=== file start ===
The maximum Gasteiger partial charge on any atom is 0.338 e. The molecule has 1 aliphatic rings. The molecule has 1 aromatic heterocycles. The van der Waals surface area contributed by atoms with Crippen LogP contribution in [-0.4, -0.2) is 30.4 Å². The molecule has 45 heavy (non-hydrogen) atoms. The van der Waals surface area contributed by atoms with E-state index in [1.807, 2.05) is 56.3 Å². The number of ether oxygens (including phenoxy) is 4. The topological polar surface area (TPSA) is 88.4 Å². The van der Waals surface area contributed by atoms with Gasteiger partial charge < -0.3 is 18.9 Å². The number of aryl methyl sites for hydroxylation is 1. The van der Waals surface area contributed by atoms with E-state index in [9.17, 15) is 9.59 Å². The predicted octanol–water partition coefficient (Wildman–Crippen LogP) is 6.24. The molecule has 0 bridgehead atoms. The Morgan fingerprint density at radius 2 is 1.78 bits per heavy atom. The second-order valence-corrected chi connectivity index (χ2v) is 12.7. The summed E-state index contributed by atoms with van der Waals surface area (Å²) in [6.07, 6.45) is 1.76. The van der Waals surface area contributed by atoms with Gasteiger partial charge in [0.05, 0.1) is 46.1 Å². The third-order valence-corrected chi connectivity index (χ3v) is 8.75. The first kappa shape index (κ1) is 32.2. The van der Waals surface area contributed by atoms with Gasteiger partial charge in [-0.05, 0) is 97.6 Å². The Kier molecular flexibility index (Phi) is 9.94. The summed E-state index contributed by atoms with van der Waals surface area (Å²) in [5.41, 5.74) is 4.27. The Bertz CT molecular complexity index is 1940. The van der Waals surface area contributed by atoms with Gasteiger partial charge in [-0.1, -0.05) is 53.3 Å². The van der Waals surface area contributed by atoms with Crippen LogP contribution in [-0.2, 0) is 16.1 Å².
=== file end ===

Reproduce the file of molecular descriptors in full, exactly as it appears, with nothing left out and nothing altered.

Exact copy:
The maximum Gasteiger partial charge on any atom is 0.338 e. The molecule has 1 aliphatic rings. The molecule has 1 aromatic heterocycles. The van der Waals surface area contributed by atoms with Crippen LogP contribution in [-0.4, -0.2) is 30.4 Å². The molecule has 45 heavy (non-hydrogen) atoms. The van der Waals surface area contributed by atoms with E-state index in [1.807, 2.05) is 56.3 Å². The number of ether oxygens (including phenoxy) is 4. The topological polar surface area (TPSA) is 88.4 Å². The van der Waals surface area contributed by atoms with Gasteiger partial charge < -0.3 is 18.9 Å². The number of aryl methyl sites for hydroxylation is 1. The van der Waals surface area contributed by atoms with E-state index in [9.17, 15) is 9.59 Å². The predicted octanol–water partition coefficient (Wildman–Crippen LogP) is 6.24. The molecule has 0 bridgehead atoms. The Morgan fingerprint density at radius 2 is 1.78 bits per heavy atom. The second-order valence-corrected chi connectivity index (χ2v) is 12.7. The summed E-state index contributed by atoms with van der Waals surface area (Å²) in [6.07, 6.45) is 1.76. The van der Waals surface area contributed by atoms with Gasteiger partial charge in [0.05, 0.1) is 46.1 Å². The third-order valence-corrected chi connectivity index (χ3v) is 8.75. The first kappa shape index (κ1) is 32.2. The van der Waals surface area contributed by atoms with Gasteiger partial charge in [-0.05, 0) is 97.6 Å². The Kier molecular flexibility index (Phi) is 9.94. The summed E-state index contributed by atoms with van der Waals surface area (Å²) in [5.41, 5.74) is 4.27. The Bertz CT molecular complexity index is 1940. The van der Waals surface area contributed by atoms with Gasteiger partial charge in [-0.1, -0.05) is 53.3 Å². The van der Waals surface area contributed by atoms with Crippen LogP contribution in [-0.2, 0) is 16.1 Å².